New IIASA research shows how measures to reduce emissions of short-lived climate forcers can impact global carbon budgets for limiting climate change to below 2°C over pre-industrial levels.
Limiting warming to any level requires CO2 emissions to be kept to within a certain limit known as a carbon budget. Can reducing shorter-lived climate forcers influence the size of this budget? A new IIASA study published in the journal Environmental Research Letters analyzes the impact of short-lived air pollutant and greenhouse gas reductions on carbon budgets compatible with the 2°C climate target.
Short-lived greenhouse gases and atmospheric pollutants—including methane, hydrofluorocarbons (HFCs), black carbon or soot, and sulfates— are emitted by human activities and also contribute to climate change, but remain in the atmosphere for a much shorter time than carbon dioxide (CO2).
Some of these emissions, such as methane have a strong warming effect, while others act to cool the atmosphere, making their role in climate change mitigation complicated to nail down.
“To limit global warming to any level, the total amount of carbon-dioxide emissions needs to be limited to a certain budget,” says Rogelj. “We knew that warming from non-CO2 gases like methane or some air pollutants, can influence the size of this carbon budget. The question was, how much?”
The study examines how stringently reducing each climate forcer separately would affect the size of the carbon budget. The researchers found that reducing methane emissions stringently in the second half of the century could increase the size of the carbon budget for meeting the 2°C target by 2100 by about 20%. In the long term, CO2 emissions thus still need to reach net zero. Strict controls on pollutants such as black carbon, by contrast, had only a small impact on the carbon budget of around 5%.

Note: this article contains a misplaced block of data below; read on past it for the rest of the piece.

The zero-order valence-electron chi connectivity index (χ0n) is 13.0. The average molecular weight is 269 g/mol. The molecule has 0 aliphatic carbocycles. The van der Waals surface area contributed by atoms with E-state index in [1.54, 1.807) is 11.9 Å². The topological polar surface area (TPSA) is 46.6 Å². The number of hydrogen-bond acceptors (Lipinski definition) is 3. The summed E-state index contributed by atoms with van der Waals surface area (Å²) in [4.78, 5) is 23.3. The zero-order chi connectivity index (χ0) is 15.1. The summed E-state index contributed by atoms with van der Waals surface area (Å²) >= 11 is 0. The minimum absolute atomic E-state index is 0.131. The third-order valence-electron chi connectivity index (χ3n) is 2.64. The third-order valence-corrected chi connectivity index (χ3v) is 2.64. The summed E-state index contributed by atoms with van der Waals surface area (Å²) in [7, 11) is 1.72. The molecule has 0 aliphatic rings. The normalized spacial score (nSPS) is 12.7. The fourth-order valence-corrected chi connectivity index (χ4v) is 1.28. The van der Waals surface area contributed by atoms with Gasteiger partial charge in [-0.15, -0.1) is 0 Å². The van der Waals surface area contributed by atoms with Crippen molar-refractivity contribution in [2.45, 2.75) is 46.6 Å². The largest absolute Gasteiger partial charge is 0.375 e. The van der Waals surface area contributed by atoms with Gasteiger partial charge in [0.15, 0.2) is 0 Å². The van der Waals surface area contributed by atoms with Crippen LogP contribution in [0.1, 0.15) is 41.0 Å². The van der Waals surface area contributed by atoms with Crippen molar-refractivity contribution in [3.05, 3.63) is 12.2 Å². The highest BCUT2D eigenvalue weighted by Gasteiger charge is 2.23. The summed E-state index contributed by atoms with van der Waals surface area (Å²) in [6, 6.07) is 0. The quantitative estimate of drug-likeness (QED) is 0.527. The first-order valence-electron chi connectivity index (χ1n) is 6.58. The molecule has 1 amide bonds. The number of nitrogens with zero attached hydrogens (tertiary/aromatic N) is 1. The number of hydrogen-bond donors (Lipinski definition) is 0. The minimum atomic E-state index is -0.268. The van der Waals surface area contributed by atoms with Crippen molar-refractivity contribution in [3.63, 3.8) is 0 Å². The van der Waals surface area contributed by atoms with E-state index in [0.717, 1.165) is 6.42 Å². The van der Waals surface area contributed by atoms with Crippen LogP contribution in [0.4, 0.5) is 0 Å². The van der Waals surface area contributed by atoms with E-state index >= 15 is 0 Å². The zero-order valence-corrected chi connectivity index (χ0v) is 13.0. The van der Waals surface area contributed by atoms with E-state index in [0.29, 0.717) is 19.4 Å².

The new study is the first to quantify the influence of non-CO2 emissions reductions for future global carbon budgets.
“Our findings are important from a policy perspective. The pressure on the 2°C compatible CO2 budget will be extremely high if we are not successful in mitigating non-CO2 emissions for example from meat and rice production,” says IIASA Energy Program Director Keywan Riahi, a co-author on the study. “Hedging against these risks requires us to not put all of our eggs into one basket, and instead to pursue stringent reductions of CO2 in combination with efforts to limit non-CO2 emissions.”
IIASA research has shown that climate and air pollution are closely linked from an economic and policy standpoint, and addressing both together could bring joint benefits for health and environment at a fraction of the cost. For example, a recent study led by